Nigel is 38 years old and was impaired after suffering brain damage during the last stages of his University course and graduating from Hull University. He was rushed to Hull Royal Infirmary where he was told by staff that “he actually died five times”..! He was later transferred closer to home at the Friarage Hospital in Northallerton and then onto Daniel Yorath rehabilitation unit in Leeds where he resided for almost five years. He was rehabilitated and returned to his home area near to Richmond, where he is now living as independently as possible.
A gregarious, charming, challenging young man, who is acutely socially aware, expressing a deep sense of social injustice in support of people with a range of impairments, interspersed with a wicked and cutting sense of humour. I met Nigel a couple of years ago at the office base of Adult Social Care in Richmond. Cara was Nigel’s senior care worker who introduced him to me as he was challenging his direct payment following on from an assessment of need in order to assist with his care in the community. It was during this meeting that Nigel mentioned he would love to re-visit the Royal Infirmary in Hull, to check out the University and view Humber Bridge again. I stored this revealing information for a latter time.
Following on from my retirement from Adult Social Care I became involved in establishing a Centre for Independent Living (CIL) in Richmondshire and Hambleton. Nigel joined the group eighteen months ago and is now a trustee of the board and attends regular monthly meetings. He has shown a significant commitment to the group, taking part in many training courses and he is now a member of the very active social group arranging leisure and cultural activities throughout the area. Recently Nigel received a person centred plan reviewing his needs in the community. He invited a number of his friends to act as a support during his deliberations. As a consequence I suggested “why not do that trip to Hull you mentioned?”.., in order that he could achieve his long standing wish to view his old haunts. He wanted most of all to see the ward at the Royal Infirmary and thank the staff who had looked after him during the very worst period of his life, although it was appreciated that the actual traumatic event was close on fifteen years ago and therefore many of the original staff would not be around.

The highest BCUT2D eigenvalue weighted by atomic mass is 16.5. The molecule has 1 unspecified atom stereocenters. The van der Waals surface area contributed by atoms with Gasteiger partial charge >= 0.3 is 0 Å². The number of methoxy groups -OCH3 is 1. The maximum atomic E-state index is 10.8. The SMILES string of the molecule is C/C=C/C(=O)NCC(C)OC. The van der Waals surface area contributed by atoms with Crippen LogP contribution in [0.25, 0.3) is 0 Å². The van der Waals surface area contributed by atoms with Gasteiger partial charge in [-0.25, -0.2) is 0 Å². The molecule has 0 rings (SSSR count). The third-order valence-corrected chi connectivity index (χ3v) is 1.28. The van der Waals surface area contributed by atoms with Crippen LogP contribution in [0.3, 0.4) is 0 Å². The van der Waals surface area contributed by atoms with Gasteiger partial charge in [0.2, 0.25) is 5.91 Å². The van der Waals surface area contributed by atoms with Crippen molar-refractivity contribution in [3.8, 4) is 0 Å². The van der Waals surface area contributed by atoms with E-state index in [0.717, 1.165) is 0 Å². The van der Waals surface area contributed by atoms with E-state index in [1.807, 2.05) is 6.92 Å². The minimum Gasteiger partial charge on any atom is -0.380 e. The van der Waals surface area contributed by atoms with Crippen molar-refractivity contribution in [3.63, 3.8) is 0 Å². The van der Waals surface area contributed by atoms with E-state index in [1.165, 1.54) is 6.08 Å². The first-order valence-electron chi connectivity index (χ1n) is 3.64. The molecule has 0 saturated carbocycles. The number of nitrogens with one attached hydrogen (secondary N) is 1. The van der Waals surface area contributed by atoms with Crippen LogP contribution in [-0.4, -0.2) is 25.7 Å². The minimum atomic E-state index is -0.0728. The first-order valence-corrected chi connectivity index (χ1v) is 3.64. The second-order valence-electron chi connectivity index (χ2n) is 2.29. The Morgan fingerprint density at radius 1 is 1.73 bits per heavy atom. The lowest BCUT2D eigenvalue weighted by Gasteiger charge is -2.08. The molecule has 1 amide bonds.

Gill from Independus, Roy a close friend and myself accompanied Nigel on his quest. He was understandably nervous, carrying two boxes of biscuits as a little belated thank you to repay the nursing staff. Is that “one for them, one for us Nigel?” I greedily asked. He didn’t respond..! Perhaps it was too early in the morning for fun. We travelled without any major delays, arriving at 10am and parked really close to the Infirmary thanks to our thoughtful driver Gill. We had prepared well by pre-contacting the hospital some weeks before and double checking on the day previous, although Sister Lizzie Parker failed to recognise this on meeting us at the ward entrance. We all appreciated that it was a very busy hospital and times messages are not always past on. She welcomed us extremely warmly, particularly Nigel. As ever Nigel was charming commenting on the attractiveness of the nursing staff, who graciously accepted the biscuits and showed him round the ward. Although none of the current staff remembered him the occasion touched him as he reflected back on such a significant event in his earlier life.
We motored on to the nearby University. Nigel commented on all the changes, with the halls of residence now part of the main business school. Nigel also commented upon a noted cosmopolitan increase in the student population. He introduced himself to the busy receptionist on the block, taking in a photo opportunity with her. It seemed a fine place (Nigel did actually return to the Uni shortly after his recovery in order to collect his Bachelor of Arts Degree in Business Studies and Marketing). After some lunch we travelled on to view the Humber Bridge with yet more memories and more photographs, then we got lost ending up in nearby Pearson Park. Nigel claimed to have broken many a heart in the vicinity.
To round the day off we finally found Tavistock House on the outskirts of the city and met up with Mark from the Choices and Rights disability organisation, which was the group that mentored the Richmond and Hambleton Centre for Independent Living during its first tentative year. We have subsequently developed exceptional links with Choices and Rights, which was extended and resulted in close friendships with each other. Heading back to Richmond Nigel reflected on the day “knackering, rewarding, emotional and in current parlance an opportunity for him to complete closure.” For me… input was an earlier promise to myself kept.